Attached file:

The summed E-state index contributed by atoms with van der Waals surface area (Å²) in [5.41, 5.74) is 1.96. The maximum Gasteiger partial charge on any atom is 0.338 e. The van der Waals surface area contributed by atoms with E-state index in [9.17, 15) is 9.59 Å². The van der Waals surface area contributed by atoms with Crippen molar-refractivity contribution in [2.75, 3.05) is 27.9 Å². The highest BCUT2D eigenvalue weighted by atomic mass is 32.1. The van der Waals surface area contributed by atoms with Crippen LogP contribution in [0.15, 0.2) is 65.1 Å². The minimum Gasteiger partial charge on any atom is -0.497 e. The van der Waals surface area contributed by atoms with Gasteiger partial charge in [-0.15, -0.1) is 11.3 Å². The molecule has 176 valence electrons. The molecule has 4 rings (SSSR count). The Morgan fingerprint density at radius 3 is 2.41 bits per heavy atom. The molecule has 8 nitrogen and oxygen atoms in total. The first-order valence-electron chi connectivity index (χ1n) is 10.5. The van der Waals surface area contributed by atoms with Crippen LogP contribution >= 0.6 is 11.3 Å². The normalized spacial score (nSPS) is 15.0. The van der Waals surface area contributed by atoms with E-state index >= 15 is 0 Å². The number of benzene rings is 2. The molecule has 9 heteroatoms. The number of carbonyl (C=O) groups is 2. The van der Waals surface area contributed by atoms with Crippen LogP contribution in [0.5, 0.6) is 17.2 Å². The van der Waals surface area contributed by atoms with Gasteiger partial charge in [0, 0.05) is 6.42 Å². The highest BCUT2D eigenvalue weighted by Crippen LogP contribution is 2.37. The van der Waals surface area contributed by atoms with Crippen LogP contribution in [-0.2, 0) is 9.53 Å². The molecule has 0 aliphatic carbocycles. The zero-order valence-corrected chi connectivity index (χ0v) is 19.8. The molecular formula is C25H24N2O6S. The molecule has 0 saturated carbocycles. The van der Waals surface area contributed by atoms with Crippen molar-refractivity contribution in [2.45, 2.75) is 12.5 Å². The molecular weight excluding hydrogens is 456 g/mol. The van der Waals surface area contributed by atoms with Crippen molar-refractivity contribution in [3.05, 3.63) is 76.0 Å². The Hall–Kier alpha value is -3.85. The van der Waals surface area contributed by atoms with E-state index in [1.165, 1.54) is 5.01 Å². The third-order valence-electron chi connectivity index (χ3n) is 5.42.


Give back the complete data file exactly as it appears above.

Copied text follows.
The summed E-state index contributed by atoms with van der Waals surface area (Å²) in [5.41, 5.74) is 1.96. The maximum Gasteiger partial charge on any atom is 0.338 e. The van der Waals surface area contributed by atoms with E-state index in [9.17, 15) is 9.59 Å². The van der Waals surface area contributed by atoms with Crippen molar-refractivity contribution in [2.75, 3.05) is 27.9 Å². The highest BCUT2D eigenvalue weighted by atomic mass is 32.1. The van der Waals surface area contributed by atoms with Crippen LogP contribution in [0.15, 0.2) is 65.1 Å². The minimum Gasteiger partial charge on any atom is -0.497 e. The van der Waals surface area contributed by atoms with Gasteiger partial charge in [-0.15, -0.1) is 11.3 Å². The molecule has 176 valence electrons. The molecule has 4 rings (SSSR count). The Morgan fingerprint density at radius 3 is 2.41 bits per heavy atom. The molecule has 8 nitrogen and oxygen atoms in total. The first-order valence-electron chi connectivity index (χ1n) is 10.5. The van der Waals surface area contributed by atoms with Crippen LogP contribution >= 0.6 is 11.3 Å². The normalized spacial score (nSPS) is 15.0. The van der Waals surface area contributed by atoms with E-state index >= 15 is 0 Å². The number of benzene rings is 2. The molecule has 9 heteroatoms. The number of carbonyl (C=O) groups is 2. The van der Waals surface area contributed by atoms with Crippen LogP contribution in [0.5, 0.6) is 17.2 Å². The van der Waals surface area contributed by atoms with Gasteiger partial charge in [0, 0.05) is 6.42 Å². The highest BCUT2D eigenvalue weighted by Crippen LogP contribution is 2.37. The van der Waals surface area contributed by atoms with Crippen LogP contribution in [-0.2, 0) is 9.53 Å². The molecule has 0 aliphatic carbocycles. The zero-order valence-corrected chi connectivity index (χ0v) is 19.8. The molecular formula is C25H24N2O6S. The molecule has 0 saturated carbocycles. The van der Waals surface area contributed by atoms with Crippen molar-refractivity contribution in [2.45, 2.75) is 12.5 Å². The molecular weight excluding hydrogens is 456 g/mol. The van der Waals surface area contributed by atoms with Crippen molar-refractivity contribution in [3.05, 3.63) is 76.0 Å². The Hall–Kier alpha value is -3.85. The van der Waals surface area contributed by atoms with E-state index in [1.165, 1.54) is 5.01 Å². The third-order valence-electron chi connectivity index (χ3n) is 5.42.